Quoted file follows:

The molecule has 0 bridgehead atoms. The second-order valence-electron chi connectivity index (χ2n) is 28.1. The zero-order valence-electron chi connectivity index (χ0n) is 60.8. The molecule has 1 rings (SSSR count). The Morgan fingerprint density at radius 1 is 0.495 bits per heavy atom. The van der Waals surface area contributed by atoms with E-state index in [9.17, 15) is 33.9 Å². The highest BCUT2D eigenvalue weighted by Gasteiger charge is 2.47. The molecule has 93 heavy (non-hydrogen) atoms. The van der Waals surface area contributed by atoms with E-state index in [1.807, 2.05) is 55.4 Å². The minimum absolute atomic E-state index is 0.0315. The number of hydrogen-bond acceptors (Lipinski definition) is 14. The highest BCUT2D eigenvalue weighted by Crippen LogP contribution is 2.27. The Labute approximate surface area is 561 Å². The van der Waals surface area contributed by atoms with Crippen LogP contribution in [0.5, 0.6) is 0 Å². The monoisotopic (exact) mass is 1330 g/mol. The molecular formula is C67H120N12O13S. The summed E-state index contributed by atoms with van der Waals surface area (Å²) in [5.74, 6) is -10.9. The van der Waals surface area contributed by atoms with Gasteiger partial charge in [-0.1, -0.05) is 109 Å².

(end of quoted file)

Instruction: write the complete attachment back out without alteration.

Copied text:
The molecule has 0 bridgehead atoms. The second-order valence-electron chi connectivity index (χ2n) is 28.1. The zero-order valence-electron chi connectivity index (χ0n) is 60.8. The molecule has 1 rings (SSSR count). The Morgan fingerprint density at radius 1 is 0.495 bits per heavy atom. The van der Waals surface area contributed by atoms with E-state index in [9.17, 15) is 33.9 Å². The highest BCUT2D eigenvalue weighted by Gasteiger charge is 2.47. The molecule has 93 heavy (non-hydrogen) atoms. The van der Waals surface area contributed by atoms with E-state index in [1.807, 2.05) is 55.4 Å². The minimum absolute atomic E-state index is 0.0315. The number of hydrogen-bond acceptors (Lipinski definition) is 14. The highest BCUT2D eigenvalue weighted by Crippen LogP contribution is 2.27. The Labute approximate surface area is 561 Å². The van der Waals surface area contributed by atoms with Crippen LogP contribution in [0.5, 0.6) is 0 Å². The monoisotopic (exact) mass is 1330 g/mol. The molecular formula is C67H120N12O13S. The summed E-state index contributed by atoms with van der Waals surface area (Å²) in [5.74, 6) is -10.9. The van der Waals surface area contributed by atoms with Gasteiger partial charge in [-0.1, -0.05) is 109 Å².